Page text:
Don't misunderestimate FEMA

FEMA Convoy Gets Ice to Cities Not in Need

By WOODY BAIRD, Associated Press Writer
Mon Sep 12,11:35 PM ET

About 200 tractor-trailer trucks with ice and water for victims of Hurricane Katrina took a convoluted, weeklong trip to a storage depot in Memphis, partly because of what the U.S. Army Corps of Engineers called "miscommunication."

The drivers were sent to cities that didn't end up needing water or ice and were final directed to Memphis, said Corps spokesman Bob Anderson.

"They're in the right place now," Anderson said Monday. He said the problem trip may have resulted from "miscommunication, a breakdown in communication between FEMA and the Corps."

The trucks are leased by the Federal Emergency Management Agency, while the Corps is responsible for getting them to where they are needed in Mississippi and Louisiana. Memphis has a Corps storage facility where relief supplies are held before being shipped south.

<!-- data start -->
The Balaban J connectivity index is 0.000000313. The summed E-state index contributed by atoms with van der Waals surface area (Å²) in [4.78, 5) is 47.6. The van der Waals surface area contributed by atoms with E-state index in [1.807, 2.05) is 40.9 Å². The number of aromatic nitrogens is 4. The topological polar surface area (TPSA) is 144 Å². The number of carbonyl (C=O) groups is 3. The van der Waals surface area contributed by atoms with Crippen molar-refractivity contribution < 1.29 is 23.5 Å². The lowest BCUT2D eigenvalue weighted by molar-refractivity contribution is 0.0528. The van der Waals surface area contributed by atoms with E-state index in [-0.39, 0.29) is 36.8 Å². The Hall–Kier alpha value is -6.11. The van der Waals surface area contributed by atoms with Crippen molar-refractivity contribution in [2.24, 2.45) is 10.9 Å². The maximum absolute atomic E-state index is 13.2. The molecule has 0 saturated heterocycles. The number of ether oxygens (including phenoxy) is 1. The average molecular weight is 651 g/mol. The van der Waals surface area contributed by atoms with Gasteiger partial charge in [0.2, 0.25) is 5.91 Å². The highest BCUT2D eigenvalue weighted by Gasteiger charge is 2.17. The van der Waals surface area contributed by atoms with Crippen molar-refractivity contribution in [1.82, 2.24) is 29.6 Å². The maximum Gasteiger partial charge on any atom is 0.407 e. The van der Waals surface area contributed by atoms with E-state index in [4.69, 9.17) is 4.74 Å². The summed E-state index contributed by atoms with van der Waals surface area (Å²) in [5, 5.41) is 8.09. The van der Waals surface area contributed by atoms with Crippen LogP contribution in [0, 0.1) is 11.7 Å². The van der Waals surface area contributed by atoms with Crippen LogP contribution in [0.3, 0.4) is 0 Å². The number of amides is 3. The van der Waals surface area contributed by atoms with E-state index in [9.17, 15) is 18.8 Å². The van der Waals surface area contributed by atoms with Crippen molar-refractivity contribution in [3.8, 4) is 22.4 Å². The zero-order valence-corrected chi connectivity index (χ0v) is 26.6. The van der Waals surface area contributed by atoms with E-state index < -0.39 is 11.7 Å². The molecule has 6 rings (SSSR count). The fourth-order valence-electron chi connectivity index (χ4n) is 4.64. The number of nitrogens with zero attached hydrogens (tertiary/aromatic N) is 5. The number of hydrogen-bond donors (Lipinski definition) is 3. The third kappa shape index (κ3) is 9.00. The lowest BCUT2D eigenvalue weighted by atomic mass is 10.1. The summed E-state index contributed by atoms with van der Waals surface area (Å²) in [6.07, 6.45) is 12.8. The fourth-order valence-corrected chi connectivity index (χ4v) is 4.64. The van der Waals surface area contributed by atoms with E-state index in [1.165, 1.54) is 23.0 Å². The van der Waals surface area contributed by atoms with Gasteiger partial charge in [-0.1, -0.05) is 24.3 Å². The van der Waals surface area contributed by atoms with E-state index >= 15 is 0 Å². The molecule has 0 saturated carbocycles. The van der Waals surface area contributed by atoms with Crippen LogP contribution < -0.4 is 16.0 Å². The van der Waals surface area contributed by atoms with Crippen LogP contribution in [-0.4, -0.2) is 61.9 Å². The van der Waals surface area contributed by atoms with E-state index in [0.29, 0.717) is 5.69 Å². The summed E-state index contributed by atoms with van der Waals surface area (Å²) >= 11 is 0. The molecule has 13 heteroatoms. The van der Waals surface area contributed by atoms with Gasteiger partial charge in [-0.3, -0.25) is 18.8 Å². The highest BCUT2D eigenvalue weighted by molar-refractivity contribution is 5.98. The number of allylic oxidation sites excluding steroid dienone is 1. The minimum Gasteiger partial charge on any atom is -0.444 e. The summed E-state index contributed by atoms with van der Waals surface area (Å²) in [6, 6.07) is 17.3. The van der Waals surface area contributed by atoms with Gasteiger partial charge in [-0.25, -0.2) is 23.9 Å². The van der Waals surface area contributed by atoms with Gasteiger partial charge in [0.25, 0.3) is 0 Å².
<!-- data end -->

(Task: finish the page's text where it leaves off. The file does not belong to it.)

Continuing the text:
No one went without water because of the mix-up, Anderson said.

"Our supply of ice and water is exceeding the demand right now," Anderson said. "The ice and water will not be wasted."

The 18-wheelers, under contract for up to $900 a day, are part of a relief operations that already has sent more than 5,300 trucks of ice and water to New Orleans and the Gulf Coast, Anderson said.

Drivers said they picked up their loads a week ago and were sent to Meridian, Miss., before being dispatched to Selma, Ala., and finally to Memphis. Some also were detoured through Hattiesburg, Miss., drivers said.

Jeff Henderson of Dade City, Fla., picked up his load near Grand Rapids, Mich.